So read this story of one of the leaders of World Peace. You'll quite simply be amazed. And let's hope that Myanmar offers total freedom to its population very soon.
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VINE VOICEon September 3, 2012
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In November 2010 Aung San Suu Kyi emerged from detention. She is the most famous woman politician in the world. Between 1989 and 2009 she could have left Burma but she insisted upon staying. Her impact is spiritual and emotional. Her father was only thirty when the Japanese surrendered and when she was born. She was two years old when her father died. His supposed killer was identified but her father really succumbed to the two scourges of Burmese politics, factionalism and jealousy. The father is heroic, the daughter is heroic. In 1988 Aung San Suu Kyi spoke to a crowd for the first time. The family moved to Delhi when Suu was fifteen. Burma was a backwater compared to India. At St. Hugh's College, Oxford, Suu read Politics, Philosophy, and Economics. After graduation she worked for three years in New York City at the United Nations. She married Michael Aris, a Tibet scholar. The couple settled in Oxford. They had two sons. Aris's specialty was the history and culture of the kingdom of Bhutan, an offshoot of Tibet.

Suu went to Rangoon in 1988 to see her mother who had suffered a major stroke. Burma was under a military dictatorship. By 1988 there was a growing resistance movement to the rule of General Ne Win. During the summer Ne Win resigned to be replaced by one of his underlings. Ne Win called for a multi-party system, then revoked it, but the students made a multi-party system part of their demands. Thus, an elegant scholarly middle-aged woman who had not lived in the country for thirty years became the focus of political speculation, (her father's daughter). There was an 8/8/88 general strike. When Suu spoke she looked like her father and sounded like him. She seemed to be a true leader, very sincere, charming, beautiful. There were between eight and ten thousand deaths in the following crackdown. After September eighteenth Suu challenged the writ of the regime by touring the country. In January 2009 Suu's right to move around with her party was questioned. A charm offensive removed obstacles to her campaign.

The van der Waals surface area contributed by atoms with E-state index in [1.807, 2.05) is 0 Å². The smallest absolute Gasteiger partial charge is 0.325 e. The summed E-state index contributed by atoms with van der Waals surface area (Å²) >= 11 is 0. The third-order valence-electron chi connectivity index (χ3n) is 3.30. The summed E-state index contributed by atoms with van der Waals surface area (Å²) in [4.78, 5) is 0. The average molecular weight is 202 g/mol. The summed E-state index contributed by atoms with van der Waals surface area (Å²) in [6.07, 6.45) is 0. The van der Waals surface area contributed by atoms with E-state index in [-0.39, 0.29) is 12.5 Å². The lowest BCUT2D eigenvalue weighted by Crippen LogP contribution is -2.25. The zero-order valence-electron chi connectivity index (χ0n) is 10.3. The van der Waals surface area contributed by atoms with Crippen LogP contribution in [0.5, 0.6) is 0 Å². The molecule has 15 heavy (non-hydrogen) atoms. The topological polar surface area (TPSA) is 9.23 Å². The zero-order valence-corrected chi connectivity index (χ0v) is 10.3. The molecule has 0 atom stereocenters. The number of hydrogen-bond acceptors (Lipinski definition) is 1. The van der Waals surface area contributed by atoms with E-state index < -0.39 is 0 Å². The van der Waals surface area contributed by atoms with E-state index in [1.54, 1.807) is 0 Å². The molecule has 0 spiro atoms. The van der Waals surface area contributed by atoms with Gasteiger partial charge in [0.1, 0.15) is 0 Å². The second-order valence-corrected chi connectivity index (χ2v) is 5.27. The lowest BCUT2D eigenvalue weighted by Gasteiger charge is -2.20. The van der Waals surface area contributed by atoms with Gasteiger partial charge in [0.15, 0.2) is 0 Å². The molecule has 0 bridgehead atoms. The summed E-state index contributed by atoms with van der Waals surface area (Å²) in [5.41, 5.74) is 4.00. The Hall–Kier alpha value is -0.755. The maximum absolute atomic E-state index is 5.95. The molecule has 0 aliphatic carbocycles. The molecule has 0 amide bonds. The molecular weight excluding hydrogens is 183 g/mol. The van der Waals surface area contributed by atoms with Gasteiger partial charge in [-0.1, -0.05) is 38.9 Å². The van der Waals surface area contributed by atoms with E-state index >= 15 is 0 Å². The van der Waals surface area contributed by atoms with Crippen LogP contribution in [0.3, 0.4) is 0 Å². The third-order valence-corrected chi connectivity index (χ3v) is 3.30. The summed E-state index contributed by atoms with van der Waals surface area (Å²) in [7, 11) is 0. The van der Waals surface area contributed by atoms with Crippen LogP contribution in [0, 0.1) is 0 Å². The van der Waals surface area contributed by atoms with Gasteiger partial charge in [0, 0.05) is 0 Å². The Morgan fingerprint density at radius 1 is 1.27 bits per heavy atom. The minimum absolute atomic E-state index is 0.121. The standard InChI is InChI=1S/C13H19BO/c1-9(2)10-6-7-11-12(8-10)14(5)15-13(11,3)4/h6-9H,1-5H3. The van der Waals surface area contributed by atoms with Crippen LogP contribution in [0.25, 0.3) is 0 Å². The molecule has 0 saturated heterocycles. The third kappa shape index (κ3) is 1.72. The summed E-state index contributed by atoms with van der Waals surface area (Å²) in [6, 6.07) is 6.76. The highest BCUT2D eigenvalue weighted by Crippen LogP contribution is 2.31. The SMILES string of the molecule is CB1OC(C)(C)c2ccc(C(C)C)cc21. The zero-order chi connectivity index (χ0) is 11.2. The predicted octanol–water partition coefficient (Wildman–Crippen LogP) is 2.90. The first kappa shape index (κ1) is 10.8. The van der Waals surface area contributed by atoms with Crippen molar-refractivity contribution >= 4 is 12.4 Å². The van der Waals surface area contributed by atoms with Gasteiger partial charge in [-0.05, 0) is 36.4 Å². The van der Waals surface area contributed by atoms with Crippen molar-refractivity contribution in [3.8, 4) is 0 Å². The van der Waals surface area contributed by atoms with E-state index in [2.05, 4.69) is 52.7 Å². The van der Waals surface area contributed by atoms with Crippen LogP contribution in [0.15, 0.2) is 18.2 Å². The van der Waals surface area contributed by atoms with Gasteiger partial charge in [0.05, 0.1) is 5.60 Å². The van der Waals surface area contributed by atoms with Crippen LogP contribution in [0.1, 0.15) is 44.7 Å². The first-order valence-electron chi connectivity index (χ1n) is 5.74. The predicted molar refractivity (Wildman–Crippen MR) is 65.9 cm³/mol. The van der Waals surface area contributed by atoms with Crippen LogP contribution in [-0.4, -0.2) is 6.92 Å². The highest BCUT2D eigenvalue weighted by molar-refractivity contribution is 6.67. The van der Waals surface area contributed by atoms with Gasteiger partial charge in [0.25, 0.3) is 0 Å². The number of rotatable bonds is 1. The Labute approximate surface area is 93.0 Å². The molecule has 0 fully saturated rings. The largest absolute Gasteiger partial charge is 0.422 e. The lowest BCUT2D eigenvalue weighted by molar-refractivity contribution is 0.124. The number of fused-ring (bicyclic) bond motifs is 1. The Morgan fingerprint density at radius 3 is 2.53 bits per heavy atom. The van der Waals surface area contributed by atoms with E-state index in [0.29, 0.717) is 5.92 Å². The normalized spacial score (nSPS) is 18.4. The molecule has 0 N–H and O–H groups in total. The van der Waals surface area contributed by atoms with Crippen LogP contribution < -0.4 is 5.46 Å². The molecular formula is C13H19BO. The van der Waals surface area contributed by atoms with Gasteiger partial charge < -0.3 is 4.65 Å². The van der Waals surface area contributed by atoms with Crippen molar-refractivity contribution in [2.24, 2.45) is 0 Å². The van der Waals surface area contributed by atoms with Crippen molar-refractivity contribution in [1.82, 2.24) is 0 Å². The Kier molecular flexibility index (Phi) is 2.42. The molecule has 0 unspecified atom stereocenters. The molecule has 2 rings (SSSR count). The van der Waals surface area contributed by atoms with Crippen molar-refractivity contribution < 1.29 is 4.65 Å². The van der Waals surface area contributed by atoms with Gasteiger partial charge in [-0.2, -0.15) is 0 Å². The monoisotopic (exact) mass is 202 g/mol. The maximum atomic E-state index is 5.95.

The support of the Buddhist monks became crucial to the history of Suu's party. Nonviolence was a must, partly Gandhi, partly Buddha, in Suu's approach to opposing governmental policies. It was difficult to keep the students involved in the struggle. They wanted to split away. Suu wanted to have a professioanl army that didn't engage in politics. In the face of grave peril, Suu, like her father, showed courage. For forty years the Burmese state had glorified the cult of Aung San, (the father). The state did not know how to treat Suu. The party embarked upon a path of civil disobedience. Suu dared to complain of the actions of the dictator. On July 18, 1989, Burma's experience with glassnot came to an end. Colleagues were imprisoned and Suu was detained. She was not to be released for six years. By not agreeing to leave the country, Suu was waging a war of wills with the leaders.

In England, Suu's home for years, mortal fear was not used as government policy. In Burma it was. Suu felt in Burma fear corrupted, not power. In Buddhism much value is attached to liberality, generosity. Suu's thinking developed during the years of detention. In May 1990 Suu's party won a resounding electoral victory. Then the army said the elected body would not be a general assembly. For Suu the first years of detention were the hardest to bear. The British abolished the Burmese monarchy in 1885, and the monks lost their royal patrons. There was a widespread lay meditation movement in Burma. There is an Afterward, Notes, a List of Names, a Further Reading section and and an index at the end of this compelling account of Aung San Suu Kyi's pursuit of democracy for Burma.